Letters to the editor, January 14- January 20

The Editor:

State representative Matt Manweller (R-Ellensburg) commented on our Birch Bay-Blaine railroad problems but missed a couple of points. By federal law Burlington Northern Santa Fe (BNSF) is not responsible for more than 5 percent of the cost to build railroad overpasses/underpasses, whether they be Canadian or U.S. designs. Ninety-five percent of the cost belongs to “we the taxpayers.”

With nine 1.5-mile-long coal trains traveling daily to GPT Cherry Point from Montana through Spokane, Pasco, Vancouver, Kelso, Longview, Olympia, Tacoma, Seattle, Everett and Bellingham, it begs the question, how many road separations are needed across the state and at what cost to us? The same is true with the three daily explosive Bakken oil trains arriving at BP and Phillips refineries. Those trains do not reach Blaine or Ellensburg. There may be no track space left for Amtrak to Vancouver, B.C., never mind a proposed stop in Blaine.

Representative Manweller was elected to represent the interests of his constituents in Kittitas County, not Gateway Pacific or BNSF. BP and Phillips refineries at Cherry Point are marine terminals built to receive Alaskan oil. Last month our U.S. Congress lifted the ban on foreign oil sales and transport overseas, opening the way for an increase in rail and ship traffic from our refineries.

GPT has misled Manweller and others as to the number of jobs at the proposed terminal. The original GPT permit application called for 257 jobs at build-out. Now it is stretched to 430 jobs, but under scrutiny includes 36 tug escort crewmembers who will be based in Anacortes. The listed 66 BNSF railroad workers will go back to home base when their shifts are done. GPT is designed with full automation and in looking at the plans I wonder what the 213 longshoremen will do.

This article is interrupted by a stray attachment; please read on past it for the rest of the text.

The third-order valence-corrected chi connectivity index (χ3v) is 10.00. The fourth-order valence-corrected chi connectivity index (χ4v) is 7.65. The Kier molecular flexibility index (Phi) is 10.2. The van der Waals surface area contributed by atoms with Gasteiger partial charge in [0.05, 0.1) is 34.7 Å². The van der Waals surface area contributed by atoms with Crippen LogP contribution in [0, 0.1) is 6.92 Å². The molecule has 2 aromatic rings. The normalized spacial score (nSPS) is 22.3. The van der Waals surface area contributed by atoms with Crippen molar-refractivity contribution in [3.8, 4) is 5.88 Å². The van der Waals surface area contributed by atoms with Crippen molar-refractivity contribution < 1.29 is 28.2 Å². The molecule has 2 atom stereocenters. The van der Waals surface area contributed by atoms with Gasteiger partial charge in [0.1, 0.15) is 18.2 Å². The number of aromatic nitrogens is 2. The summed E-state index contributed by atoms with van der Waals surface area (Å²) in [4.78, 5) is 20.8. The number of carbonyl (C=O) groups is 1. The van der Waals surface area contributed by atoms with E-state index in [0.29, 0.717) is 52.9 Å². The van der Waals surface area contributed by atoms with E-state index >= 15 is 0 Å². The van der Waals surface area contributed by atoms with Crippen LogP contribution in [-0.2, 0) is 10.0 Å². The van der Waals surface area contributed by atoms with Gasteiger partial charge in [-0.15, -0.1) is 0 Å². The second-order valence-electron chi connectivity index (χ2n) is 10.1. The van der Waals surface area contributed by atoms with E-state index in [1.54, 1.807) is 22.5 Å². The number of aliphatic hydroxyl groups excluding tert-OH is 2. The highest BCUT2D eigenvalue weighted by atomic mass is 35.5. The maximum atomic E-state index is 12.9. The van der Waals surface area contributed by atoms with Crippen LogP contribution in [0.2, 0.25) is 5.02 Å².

Oil tankers, aircraft carrier-size coal ships, aka Cape-size and bulk freighters may require more pier space than planned. Meanwhile the sister Millennium Terminal in Vancouver only plans for 135 employees. Maybe GPT needs to start all over with a new permit application and environmental impact study so they can get it right.

Our legislators have a habit of cutting taxes for corporations as they have already done for BNSF and GPT. Along with road crossing improvements around the state we need better protection against accidental oil and coal spills, collisions and explosions. Can we afford the GPT jobs? Oh! I almost forgot about the five open piles of coal, each a half-mile long and six stories high. We will get some coal dust from time to time with a southeast blow.

Alice Brown

Birch Bay

The Editor:

It is time to look at the meaning of the word terrorism. When we think of Donald Trump being used to define American mental approaches to the world as a recruiting tool for ISIS, perhaps we need to look at terrorism more locally.

The “Armed militia standoff in Oregon” headlines introduce us to a group of people representing a family who grazed their cattle on federal land illegally and without rent or contract for over 20 years. This theft of usage cost taxpayers lots of money. This group invited other militia groups to participate in occupying federal land to restore “people’s constitutional rights.”

“If law enforcement brings physical harm to us,” they promise to fight. Apparently due process is not the way to relieve their angst, so they threaten with occupation and guns.